Wishing to bring more impact, she decided to move on from Facebook and joined a startup, Stockpile, in a C-level role. Stockpile’s mission was to make financial services or stock accessible to the mass market — a concept that intrigued and inspired Namrata.
After Stockpile, Namrata was looking at amplifying her work in fintech. That is whenhappened. She had heard about the company for a couple of years and had wished to join a crypto blockchain company as she realised the huge potential of the technology to disrupt financial services.
While Namrata was working at Coinbase, she heard about the Lambda School. Though her technology stint had primarily been in the financial sector, Namrata had been always passionate about educational solutions.
“My interest stemmed from when I first came to the US and started earning a good salary. I knew I needed to do something to help young women like myself, who, without a scholarship, would not have access to education. I have always believed in the power of education,” says Namrata.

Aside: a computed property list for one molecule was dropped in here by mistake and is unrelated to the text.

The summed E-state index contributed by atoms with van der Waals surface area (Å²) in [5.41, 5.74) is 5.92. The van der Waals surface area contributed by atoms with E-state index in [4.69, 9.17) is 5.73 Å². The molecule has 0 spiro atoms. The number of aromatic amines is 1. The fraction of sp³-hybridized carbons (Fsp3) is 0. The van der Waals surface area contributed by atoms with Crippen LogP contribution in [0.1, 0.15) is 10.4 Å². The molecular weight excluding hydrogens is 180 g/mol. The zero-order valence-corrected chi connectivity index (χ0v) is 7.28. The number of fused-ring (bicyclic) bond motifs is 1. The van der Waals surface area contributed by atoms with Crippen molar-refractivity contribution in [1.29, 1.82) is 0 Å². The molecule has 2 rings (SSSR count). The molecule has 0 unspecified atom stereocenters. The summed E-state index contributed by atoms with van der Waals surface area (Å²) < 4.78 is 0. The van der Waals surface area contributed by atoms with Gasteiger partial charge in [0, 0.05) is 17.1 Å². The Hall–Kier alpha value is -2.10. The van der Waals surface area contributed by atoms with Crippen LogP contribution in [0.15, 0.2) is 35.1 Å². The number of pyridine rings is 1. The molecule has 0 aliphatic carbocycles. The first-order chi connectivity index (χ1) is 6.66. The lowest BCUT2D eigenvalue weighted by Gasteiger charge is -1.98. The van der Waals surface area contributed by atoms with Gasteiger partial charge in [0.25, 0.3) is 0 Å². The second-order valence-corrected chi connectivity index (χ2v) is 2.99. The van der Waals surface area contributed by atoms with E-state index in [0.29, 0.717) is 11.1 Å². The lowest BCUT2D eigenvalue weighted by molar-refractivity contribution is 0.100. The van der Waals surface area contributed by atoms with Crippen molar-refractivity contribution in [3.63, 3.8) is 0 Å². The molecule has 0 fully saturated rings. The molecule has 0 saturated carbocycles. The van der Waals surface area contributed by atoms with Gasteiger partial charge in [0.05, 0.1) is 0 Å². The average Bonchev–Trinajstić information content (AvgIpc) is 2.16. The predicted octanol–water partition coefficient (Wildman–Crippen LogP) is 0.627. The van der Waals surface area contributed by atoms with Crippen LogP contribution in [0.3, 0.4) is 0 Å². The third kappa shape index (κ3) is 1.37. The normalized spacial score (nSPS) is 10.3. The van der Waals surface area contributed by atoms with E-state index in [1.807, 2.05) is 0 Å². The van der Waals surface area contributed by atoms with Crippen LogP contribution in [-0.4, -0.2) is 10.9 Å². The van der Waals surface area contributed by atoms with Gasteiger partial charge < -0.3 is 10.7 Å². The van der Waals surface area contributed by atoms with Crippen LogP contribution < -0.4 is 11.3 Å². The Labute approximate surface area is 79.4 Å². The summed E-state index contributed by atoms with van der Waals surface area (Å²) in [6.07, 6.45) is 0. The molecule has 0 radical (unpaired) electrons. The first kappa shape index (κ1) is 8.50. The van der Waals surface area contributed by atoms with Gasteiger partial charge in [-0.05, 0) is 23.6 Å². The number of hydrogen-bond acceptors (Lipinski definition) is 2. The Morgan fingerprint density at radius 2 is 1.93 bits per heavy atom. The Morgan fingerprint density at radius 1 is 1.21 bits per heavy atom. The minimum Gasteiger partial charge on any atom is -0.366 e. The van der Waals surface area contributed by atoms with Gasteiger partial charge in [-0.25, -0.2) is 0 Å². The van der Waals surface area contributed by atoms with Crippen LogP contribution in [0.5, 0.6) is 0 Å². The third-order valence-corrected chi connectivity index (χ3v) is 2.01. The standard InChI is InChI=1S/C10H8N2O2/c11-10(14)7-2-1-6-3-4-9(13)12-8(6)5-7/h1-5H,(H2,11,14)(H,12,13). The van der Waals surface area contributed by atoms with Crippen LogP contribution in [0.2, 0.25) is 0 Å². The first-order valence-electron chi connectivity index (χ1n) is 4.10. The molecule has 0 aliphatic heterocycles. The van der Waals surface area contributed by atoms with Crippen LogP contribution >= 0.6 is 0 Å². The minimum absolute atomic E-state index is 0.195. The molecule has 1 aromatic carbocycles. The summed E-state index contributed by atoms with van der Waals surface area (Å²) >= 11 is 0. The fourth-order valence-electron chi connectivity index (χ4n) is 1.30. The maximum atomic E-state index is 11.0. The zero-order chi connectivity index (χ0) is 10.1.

Namrata the day she joined Coinbase
Deciding to pursue her personal passion, Namrata joined Lambda, where she continues to work towards helping people with raw talent match their skills with high-paying, sustainable careers.
“I am now leading the company’s engineering effort to build a technology that will help us scale for the current market growth and also support us in the geographical expansion we are planning,” says Namrata.
She shares that she has also been running a non-profit, the Ashia Foundation, which focuses on providing scholarships for women across ages, races, and religions.
Namrata says, “When I started out in engineering and technology, I was really intimidated. I was oftentimes the only woman at the managers’ meeting. At a leadership level, things have now changed for the better, but the ratio of men and women in technology is still skewed. I learned the hard way that you have to be in the driver's seat of your own career.”